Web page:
There’s a sentence that writers encounter in any written contract they sign that goes something in the sense “Any copying of other texts, will immediately…”. There’s nothing debatable there. And there shouldn’t be. Copying is cheating in any shape or form, sometimes even with quotes. But what about originality? It certainly isn’t the same thing as copying, and can it occur every single time you commit words to paper/word processor?
It can’t and in these modern times, it certainly doesn’t happen. In any art form. And sometimes for the ‘writing customer’ originality is certainly the one thing he doesn’t want — it is a well-trodden formula with certain thematic and stylistic patterns that is exactly what he needs and wants.
But what happens when that ’customer’ is a very undefined reader you as a writer want to reach and you don’t want to conform to any pre-set formats?
I’m afraid that there, again, particularly in these modern times when you are able to receive practically any piece of information almost instantly, there isn’t much space for true, unique originality. It usually turns out that somebody has already done it before you. Often, even better than you would have done it.
But is that a reason to exclude yourself from everything in hope that that spark of originality will suddenly hit you? Not really. Actually, it is more often the case that the more you inform yourself, the more you read, better words, better ideas will come out of you as a writer.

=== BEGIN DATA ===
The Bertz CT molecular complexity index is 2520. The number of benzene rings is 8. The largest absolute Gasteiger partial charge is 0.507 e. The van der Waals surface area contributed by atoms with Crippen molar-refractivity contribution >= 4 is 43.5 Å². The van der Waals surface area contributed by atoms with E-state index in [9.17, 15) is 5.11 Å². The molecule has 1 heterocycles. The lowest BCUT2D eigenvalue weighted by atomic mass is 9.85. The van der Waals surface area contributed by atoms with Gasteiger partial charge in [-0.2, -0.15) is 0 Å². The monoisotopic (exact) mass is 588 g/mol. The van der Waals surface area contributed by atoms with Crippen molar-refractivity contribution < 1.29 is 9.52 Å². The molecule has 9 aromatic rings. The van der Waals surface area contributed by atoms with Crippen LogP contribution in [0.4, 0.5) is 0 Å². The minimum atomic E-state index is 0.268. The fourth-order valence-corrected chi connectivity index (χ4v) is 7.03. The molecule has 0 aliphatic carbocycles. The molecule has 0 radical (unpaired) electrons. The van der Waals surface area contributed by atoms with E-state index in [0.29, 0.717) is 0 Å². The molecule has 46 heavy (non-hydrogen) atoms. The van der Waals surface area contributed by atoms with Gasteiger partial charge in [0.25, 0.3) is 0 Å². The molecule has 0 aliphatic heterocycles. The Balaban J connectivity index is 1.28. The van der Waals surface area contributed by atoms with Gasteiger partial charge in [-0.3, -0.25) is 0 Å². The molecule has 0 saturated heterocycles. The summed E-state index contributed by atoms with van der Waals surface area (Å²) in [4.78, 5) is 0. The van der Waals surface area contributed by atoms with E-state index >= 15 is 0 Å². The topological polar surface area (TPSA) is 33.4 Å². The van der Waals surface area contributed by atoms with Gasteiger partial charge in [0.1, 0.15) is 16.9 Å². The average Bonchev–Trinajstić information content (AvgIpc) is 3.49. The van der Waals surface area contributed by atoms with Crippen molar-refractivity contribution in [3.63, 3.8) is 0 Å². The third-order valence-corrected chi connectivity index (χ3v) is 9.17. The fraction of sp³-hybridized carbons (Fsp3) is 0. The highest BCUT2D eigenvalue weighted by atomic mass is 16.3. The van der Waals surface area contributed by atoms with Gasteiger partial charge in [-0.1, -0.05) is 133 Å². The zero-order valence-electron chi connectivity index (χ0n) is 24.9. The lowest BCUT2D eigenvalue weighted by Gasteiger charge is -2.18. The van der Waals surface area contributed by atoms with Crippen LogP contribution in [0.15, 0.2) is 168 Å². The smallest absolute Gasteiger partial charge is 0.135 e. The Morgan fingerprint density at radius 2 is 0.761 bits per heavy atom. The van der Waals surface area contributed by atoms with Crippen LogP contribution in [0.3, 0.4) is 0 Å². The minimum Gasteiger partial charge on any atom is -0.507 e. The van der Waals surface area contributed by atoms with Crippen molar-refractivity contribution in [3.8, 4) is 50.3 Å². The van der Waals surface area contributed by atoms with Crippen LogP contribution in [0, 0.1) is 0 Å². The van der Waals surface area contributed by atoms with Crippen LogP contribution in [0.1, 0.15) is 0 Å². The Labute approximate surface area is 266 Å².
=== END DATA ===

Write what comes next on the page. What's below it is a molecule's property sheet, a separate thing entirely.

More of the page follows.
The key point there as far as I’m concerned lies in the following — when you encounter an original idea, style that suits you, do you simply slavishly copy it or used as some sort of a springboard, inspiration that will enable you as a writer to enrich an existing idea, give it another outlook, add to it if you will?
Examples of music prove that it is possible. Back in 1980, David Bowie came up with “Ashes to Ashes”, one of the best songs in his opus, with so many musical elements that did not crop up in that shop and form until then. In 1982 The Psychedelic Furs came up with one of their better songs in “Love My Way” and in 1985 Bryan Ferry recorded the excellent “Don’t Stop The Dance”.
Consciously or unconsciously, both the Furs and Ferry used elements of Bowie’s “Ashes To Ashes” to come up with their gems, The Furs gave it an additional rock touch, Ferry gave it a bit of (then) slow, modern dancehall touch. Sure, both of these two songs had melodic and rhythmical touches Bowie already used in his. But neither Richard Butler nor Bryan Ferry could be labeled copycats — they just gave Bowie’s ideas new touches and shapes and made two great songs in the process.
Why should there be a difference when writers use already existing ideas as their springboard, inspiration, to give them yet another angle? Probably not, just as long as it is not copying, and that can be easily detected and almost always is.
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